In Book 1, Chapter 3, Willa Cather employs a paradoxical simile to describe Mr. Shimerda's face and to foreshadow his later suicide:
His eyes were melancholy, and were set back deep under his brow. His face was ruggedly formed, but it looked like ashes—like something from which all the warmth and light had died out.
This simile expresses both the strength and the frailty of the melancholy Mr. Shimerda’s appearance. On the one hand, his face is "ruggedly formed," which suggests strength and resilience; in the same chapter Cather also refers to the prairie as “rugged.” On the other hand, his face also "looked like ashes," implying a delicate, fragile quality that could crumble with a breath. This paradox emphasizes the power that has left him at this point in his life. Having one been a strong man, moving to America has burned away all his strength. Like a log that’s remained in one piece after turning to ash in a fireplace, he looks strong but is in fact incredibly delicate. The deep-set eyes that are “set back” underneath his brow add to the "melancholy" look of his face, suggesting that Shimerda is by nature sad and serious.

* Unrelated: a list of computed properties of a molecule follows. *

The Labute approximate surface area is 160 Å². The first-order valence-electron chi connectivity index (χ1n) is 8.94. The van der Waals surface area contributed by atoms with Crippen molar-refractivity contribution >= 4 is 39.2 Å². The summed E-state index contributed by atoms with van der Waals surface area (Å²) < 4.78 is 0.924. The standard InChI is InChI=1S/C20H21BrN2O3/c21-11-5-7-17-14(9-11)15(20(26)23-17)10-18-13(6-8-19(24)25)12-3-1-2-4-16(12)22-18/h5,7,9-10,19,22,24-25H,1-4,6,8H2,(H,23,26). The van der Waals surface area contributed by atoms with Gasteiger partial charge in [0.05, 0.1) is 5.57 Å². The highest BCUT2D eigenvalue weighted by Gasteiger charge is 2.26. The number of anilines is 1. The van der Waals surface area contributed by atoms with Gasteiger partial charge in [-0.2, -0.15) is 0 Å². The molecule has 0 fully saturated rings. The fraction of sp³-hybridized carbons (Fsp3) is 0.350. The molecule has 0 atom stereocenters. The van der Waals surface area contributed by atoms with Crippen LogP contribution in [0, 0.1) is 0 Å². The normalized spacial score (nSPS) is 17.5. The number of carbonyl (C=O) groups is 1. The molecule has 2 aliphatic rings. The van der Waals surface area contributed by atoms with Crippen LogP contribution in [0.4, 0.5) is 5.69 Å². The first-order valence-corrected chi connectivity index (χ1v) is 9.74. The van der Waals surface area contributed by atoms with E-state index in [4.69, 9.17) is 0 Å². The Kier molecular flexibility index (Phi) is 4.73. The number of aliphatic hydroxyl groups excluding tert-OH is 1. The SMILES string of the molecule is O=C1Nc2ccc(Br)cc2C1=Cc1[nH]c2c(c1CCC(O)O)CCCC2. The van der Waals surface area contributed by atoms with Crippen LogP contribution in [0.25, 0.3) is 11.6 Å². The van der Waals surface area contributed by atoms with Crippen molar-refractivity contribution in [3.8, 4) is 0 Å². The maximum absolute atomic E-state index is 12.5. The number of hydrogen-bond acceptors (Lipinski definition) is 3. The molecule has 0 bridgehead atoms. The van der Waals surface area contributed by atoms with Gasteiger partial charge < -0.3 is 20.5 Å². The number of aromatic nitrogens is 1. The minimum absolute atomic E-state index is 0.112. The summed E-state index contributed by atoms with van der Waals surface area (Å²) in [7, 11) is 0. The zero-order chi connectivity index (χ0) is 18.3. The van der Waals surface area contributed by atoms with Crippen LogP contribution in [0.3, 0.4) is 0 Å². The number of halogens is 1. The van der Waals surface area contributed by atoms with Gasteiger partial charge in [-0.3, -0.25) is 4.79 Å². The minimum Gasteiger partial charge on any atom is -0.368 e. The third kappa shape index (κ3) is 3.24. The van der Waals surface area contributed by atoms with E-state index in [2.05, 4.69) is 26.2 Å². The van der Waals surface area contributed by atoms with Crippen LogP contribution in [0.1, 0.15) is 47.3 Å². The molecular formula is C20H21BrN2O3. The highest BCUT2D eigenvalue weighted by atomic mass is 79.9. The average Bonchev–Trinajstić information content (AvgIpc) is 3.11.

In his "rugged" face, something is gone: he was once full of "warmth and light," but it's been squashed, has "died out." The simile foreshadows his later depression and suicide—he is never truly happy in the United States, and the difficulties of prairie life prove too much for him. The contrast between the paradoxical elements of the simile highlights the sense of loss and disillusionment that Mr. Shimerda and many immigrants like him experienced in their new homes in the U.S. Nothing is quite as “rugged” or straightforward as it seems at first glance for this unfortunate character. His misery is barely concealed by the strength of his features.